To me, the visible signs of aging -- stiffness of movement or a slouched posture, for example -- are evidence that we are drying up -- our joint capsules are drier, the connective tissue throughout our bodies becomes drier.
As we age, we change how we move. Our mobility is the strongest indicator of our real age. A recent study correlated one's ability to sit and rise from the floor to mortality so it is important to maintain our mobility and ease of movement.
By taking a more permissive approach to highway tolling -- not as a mandate but as one tool in a wider toolbox of transportation funding options -- Congress can give its blessing to a trend that has already taken root in 34 states.
Marissa Mayer's not telling employees that Yahoo! wants them to give up their personal lives to long commutes and sad drip coffee makers. She's simply saying to her people that if they're all in this together, they've got to be in this together. Literally.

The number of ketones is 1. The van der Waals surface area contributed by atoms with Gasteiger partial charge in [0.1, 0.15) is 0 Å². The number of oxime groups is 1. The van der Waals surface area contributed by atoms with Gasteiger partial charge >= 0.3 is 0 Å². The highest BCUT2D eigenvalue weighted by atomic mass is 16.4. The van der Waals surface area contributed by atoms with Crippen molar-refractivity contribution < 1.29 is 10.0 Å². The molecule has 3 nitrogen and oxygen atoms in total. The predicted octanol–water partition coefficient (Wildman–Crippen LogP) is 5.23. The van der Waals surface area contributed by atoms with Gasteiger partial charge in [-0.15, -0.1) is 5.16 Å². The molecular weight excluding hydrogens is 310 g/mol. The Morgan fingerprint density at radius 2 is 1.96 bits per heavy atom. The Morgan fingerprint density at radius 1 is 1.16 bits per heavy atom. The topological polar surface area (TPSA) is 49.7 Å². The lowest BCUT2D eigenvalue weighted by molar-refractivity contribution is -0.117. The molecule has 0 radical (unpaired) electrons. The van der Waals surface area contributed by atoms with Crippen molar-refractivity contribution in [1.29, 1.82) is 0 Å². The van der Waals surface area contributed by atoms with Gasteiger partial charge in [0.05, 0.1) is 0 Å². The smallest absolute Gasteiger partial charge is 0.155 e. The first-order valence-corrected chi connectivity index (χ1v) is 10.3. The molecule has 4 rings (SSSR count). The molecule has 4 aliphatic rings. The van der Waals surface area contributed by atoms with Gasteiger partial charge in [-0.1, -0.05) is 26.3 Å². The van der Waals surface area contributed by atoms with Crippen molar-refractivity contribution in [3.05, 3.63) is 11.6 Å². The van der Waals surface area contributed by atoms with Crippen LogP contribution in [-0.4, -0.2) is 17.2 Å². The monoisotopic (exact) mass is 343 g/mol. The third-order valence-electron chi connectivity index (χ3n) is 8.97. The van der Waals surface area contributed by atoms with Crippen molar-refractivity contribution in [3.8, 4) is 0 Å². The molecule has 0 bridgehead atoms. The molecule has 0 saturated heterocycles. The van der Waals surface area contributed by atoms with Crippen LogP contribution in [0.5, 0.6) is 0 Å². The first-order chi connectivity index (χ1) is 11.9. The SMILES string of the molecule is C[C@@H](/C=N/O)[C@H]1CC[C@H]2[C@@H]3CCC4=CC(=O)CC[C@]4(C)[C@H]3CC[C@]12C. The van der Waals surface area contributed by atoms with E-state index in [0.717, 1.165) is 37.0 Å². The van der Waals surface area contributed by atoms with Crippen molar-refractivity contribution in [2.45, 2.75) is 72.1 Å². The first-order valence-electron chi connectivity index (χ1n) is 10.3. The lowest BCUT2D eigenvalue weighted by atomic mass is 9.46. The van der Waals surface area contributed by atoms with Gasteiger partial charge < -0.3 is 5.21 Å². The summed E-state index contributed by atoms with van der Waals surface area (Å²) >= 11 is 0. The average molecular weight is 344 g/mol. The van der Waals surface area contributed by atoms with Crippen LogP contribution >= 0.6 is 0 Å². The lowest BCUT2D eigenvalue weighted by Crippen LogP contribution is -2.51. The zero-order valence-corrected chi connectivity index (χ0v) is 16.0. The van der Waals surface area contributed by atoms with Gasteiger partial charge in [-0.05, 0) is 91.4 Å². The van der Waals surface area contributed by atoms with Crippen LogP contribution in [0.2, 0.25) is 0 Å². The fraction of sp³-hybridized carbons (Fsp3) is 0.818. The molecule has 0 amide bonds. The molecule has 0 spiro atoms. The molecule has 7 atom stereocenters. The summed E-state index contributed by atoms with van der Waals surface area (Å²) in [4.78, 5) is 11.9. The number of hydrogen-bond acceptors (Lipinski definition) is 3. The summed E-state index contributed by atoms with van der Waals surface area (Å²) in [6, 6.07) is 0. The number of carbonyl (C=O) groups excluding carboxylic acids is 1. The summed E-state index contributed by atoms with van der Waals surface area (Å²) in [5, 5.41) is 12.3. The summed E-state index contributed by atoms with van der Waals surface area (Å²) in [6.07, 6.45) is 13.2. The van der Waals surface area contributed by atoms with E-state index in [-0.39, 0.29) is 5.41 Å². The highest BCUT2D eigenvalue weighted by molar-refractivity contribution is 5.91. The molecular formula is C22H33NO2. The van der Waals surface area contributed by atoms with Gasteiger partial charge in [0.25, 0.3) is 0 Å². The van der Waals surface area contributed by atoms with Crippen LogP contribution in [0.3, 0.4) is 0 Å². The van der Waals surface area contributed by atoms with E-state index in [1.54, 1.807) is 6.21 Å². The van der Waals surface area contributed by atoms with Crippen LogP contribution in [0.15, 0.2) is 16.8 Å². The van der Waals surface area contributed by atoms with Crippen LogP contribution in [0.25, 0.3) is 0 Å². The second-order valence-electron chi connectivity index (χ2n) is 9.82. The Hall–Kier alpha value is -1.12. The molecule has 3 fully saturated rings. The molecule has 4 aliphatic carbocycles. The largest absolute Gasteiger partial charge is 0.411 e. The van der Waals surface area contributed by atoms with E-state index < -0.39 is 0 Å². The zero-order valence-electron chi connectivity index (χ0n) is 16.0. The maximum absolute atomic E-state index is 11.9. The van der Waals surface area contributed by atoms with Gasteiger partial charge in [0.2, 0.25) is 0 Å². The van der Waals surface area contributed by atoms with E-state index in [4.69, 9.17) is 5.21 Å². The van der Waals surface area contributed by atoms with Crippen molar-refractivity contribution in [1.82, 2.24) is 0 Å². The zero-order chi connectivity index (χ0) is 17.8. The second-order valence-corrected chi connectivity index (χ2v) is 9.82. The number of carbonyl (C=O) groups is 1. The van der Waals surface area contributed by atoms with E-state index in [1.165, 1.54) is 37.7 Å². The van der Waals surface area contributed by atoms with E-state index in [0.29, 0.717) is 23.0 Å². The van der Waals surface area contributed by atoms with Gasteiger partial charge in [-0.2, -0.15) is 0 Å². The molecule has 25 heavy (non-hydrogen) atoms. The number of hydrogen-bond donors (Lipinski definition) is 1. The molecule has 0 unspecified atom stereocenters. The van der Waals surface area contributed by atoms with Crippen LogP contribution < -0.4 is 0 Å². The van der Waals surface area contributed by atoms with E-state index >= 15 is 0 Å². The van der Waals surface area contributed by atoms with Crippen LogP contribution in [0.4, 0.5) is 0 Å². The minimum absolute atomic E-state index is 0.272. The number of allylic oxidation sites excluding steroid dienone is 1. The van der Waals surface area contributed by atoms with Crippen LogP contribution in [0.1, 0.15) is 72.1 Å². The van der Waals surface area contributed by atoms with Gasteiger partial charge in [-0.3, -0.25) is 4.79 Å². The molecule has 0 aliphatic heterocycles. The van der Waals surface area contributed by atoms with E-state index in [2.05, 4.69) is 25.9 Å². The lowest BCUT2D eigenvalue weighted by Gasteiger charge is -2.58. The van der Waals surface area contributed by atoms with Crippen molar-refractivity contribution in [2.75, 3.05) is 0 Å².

I recently traveled by train from London to Berlin and was struck by a different divide that has opened up in Europe. These "two nations" are the mobile and the stationary. And this divide has had an equally profound impact on the politics of the moment.
A new report found that 95 percent of federal employees who are using mobile devices for work tasks do so outside of the office at some point. Not only that, more than half of feds using smartphones and tablets for work are bringing their own.
Pope John Paul II once said that society can be judged on the basis of how it treats its weakest members. Last week, the TSA added insult to injury for its most vulnerable passengers. And it seems passengers have already judged them for it.